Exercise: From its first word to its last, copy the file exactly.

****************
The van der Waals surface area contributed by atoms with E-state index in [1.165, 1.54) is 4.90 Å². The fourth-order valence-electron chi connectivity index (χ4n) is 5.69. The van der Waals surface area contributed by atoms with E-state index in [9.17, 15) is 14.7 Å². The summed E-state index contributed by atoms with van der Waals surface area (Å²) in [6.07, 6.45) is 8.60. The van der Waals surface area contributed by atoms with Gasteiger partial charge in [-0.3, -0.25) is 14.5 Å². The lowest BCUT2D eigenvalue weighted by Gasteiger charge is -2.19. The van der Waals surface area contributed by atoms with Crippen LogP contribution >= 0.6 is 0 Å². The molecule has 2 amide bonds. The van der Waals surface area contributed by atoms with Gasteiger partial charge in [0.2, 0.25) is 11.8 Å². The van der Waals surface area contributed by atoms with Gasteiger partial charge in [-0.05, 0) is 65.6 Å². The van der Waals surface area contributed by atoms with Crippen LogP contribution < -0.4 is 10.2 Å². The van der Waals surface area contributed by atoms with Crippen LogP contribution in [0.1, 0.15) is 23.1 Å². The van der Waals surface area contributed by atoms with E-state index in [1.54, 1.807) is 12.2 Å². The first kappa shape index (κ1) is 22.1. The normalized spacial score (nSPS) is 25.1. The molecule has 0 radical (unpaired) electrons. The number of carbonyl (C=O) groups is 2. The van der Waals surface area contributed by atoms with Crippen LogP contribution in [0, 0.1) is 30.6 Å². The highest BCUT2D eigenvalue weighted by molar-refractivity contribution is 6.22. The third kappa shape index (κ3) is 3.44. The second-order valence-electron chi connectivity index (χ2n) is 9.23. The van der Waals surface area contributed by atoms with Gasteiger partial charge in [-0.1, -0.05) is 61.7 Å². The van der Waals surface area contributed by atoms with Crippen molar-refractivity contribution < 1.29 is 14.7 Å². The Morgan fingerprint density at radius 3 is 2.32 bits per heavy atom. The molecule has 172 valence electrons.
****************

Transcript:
The van der Waals surface area contributed by atoms with E-state index in [1.165, 1.54) is 4.90 Å². The fourth-order valence-electron chi connectivity index (χ4n) is 5.69. The van der Waals surface area contributed by atoms with E-state index in [9.17, 15) is 14.7 Å². The summed E-state index contributed by atoms with van der Waals surface area (Å²) in [6.07, 6.45) is 8.60. The van der Waals surface area contributed by atoms with Gasteiger partial charge in [-0.3, -0.25) is 14.5 Å². The lowest BCUT2D eigenvalue weighted by Gasteiger charge is -2.19. The van der Waals surface area contributed by atoms with Crippen LogP contribution >= 0.6 is 0 Å². The molecule has 2 amide bonds. The van der Waals surface area contributed by atoms with Gasteiger partial charge in [0.2, 0.25) is 11.8 Å². The van der Waals surface area contributed by atoms with Gasteiger partial charge in [-0.05, 0) is 65.6 Å². The van der Waals surface area contributed by atoms with Crippen LogP contribution < -0.4 is 10.2 Å². The van der Waals surface area contributed by atoms with Crippen LogP contribution in [0.1, 0.15) is 23.1 Å². The van der Waals surface area contributed by atoms with E-state index in [1.54, 1.807) is 12.2 Å². The first kappa shape index (κ1) is 22.1. The normalized spacial score (nSPS) is 25.1. The molecule has 0 radical (unpaired) electrons. The number of carbonyl (C=O) groups is 2. The van der Waals surface area contributed by atoms with Crippen LogP contribution in [0, 0.1) is 30.6 Å². The highest BCUT2D eigenvalue weighted by molar-refractivity contribution is 6.22. The third kappa shape index (κ3) is 3.44. The second-order valence-electron chi connectivity index (χ2n) is 9.23. The van der Waals surface area contributed by atoms with Gasteiger partial charge in [-0.1, -0.05) is 61.7 Å². The van der Waals surface area contributed by atoms with Crippen molar-refractivity contribution < 1.29 is 14.7 Å². The Morgan fingerprint density at radius 3 is 2.32 bits per heavy atom. The molecule has 172 valence electrons.